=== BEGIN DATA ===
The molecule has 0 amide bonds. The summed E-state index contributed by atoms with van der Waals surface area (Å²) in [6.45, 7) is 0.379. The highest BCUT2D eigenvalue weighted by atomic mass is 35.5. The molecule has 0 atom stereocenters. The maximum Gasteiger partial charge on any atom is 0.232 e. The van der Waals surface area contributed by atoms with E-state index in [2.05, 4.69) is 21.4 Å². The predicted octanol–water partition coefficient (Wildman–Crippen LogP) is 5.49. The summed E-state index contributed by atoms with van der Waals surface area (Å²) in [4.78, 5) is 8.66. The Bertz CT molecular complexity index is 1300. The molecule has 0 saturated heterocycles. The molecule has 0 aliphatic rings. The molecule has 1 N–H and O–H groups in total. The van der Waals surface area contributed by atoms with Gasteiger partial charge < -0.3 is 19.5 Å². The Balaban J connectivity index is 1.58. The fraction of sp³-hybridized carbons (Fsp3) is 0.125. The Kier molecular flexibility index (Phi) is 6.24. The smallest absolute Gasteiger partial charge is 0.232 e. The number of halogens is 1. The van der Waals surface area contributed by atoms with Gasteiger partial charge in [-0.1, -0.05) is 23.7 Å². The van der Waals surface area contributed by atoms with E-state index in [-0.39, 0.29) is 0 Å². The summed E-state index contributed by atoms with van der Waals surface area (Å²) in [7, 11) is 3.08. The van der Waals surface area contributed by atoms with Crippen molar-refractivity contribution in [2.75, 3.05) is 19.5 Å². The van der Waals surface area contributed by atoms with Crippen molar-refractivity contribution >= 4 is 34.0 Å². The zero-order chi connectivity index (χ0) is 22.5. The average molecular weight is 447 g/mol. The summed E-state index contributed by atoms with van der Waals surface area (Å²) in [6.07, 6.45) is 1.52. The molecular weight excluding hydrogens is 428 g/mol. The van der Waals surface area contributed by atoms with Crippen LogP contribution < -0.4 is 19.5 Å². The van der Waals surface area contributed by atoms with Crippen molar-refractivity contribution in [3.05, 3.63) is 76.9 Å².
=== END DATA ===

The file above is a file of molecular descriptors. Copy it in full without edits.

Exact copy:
The molecule has 0 amide bonds. The summed E-state index contributed by atoms with van der Waals surface area (Å²) in [6.45, 7) is 0.379. The highest BCUT2D eigenvalue weighted by atomic mass is 35.5. The molecule has 0 atom stereocenters. The maximum Gasteiger partial charge on any atom is 0.232 e. The van der Waals surface area contributed by atoms with E-state index in [2.05, 4.69) is 21.4 Å². The predicted octanol–water partition coefficient (Wildman–Crippen LogP) is 5.49. The summed E-state index contributed by atoms with van der Waals surface area (Å²) in [4.78, 5) is 8.66. The Bertz CT molecular complexity index is 1300. The molecule has 0 saturated heterocycles. The molecule has 0 aliphatic rings. The molecule has 1 N–H and O–H groups in total. The van der Waals surface area contributed by atoms with Gasteiger partial charge < -0.3 is 19.5 Å². The Balaban J connectivity index is 1.58. The fraction of sp³-hybridized carbons (Fsp3) is 0.125. The Kier molecular flexibility index (Phi) is 6.24. The smallest absolute Gasteiger partial charge is 0.232 e. The number of halogens is 1. The van der Waals surface area contributed by atoms with Gasteiger partial charge in [-0.1, -0.05) is 23.7 Å². The van der Waals surface area contributed by atoms with E-state index in [-0.39, 0.29) is 0 Å². The summed E-state index contributed by atoms with van der Waals surface area (Å²) in [7, 11) is 3.08. The van der Waals surface area contributed by atoms with Crippen molar-refractivity contribution in [2.75, 3.05) is 19.5 Å². The van der Waals surface area contributed by atoms with Crippen molar-refractivity contribution >= 4 is 34.0 Å². The zero-order chi connectivity index (χ0) is 22.5. The average molecular weight is 447 g/mol. The summed E-state index contributed by atoms with van der Waals surface area (Å²) in [6.07, 6.45) is 1.52. The molecular weight excluding hydrogens is 428 g/mol. The van der Waals surface area contributed by atoms with Crippen LogP contribution < -0.4 is 19.5 Å². The van der Waals surface area contributed by atoms with Crippen molar-refractivity contribution in [3.05, 3.63) is 76.9 Å².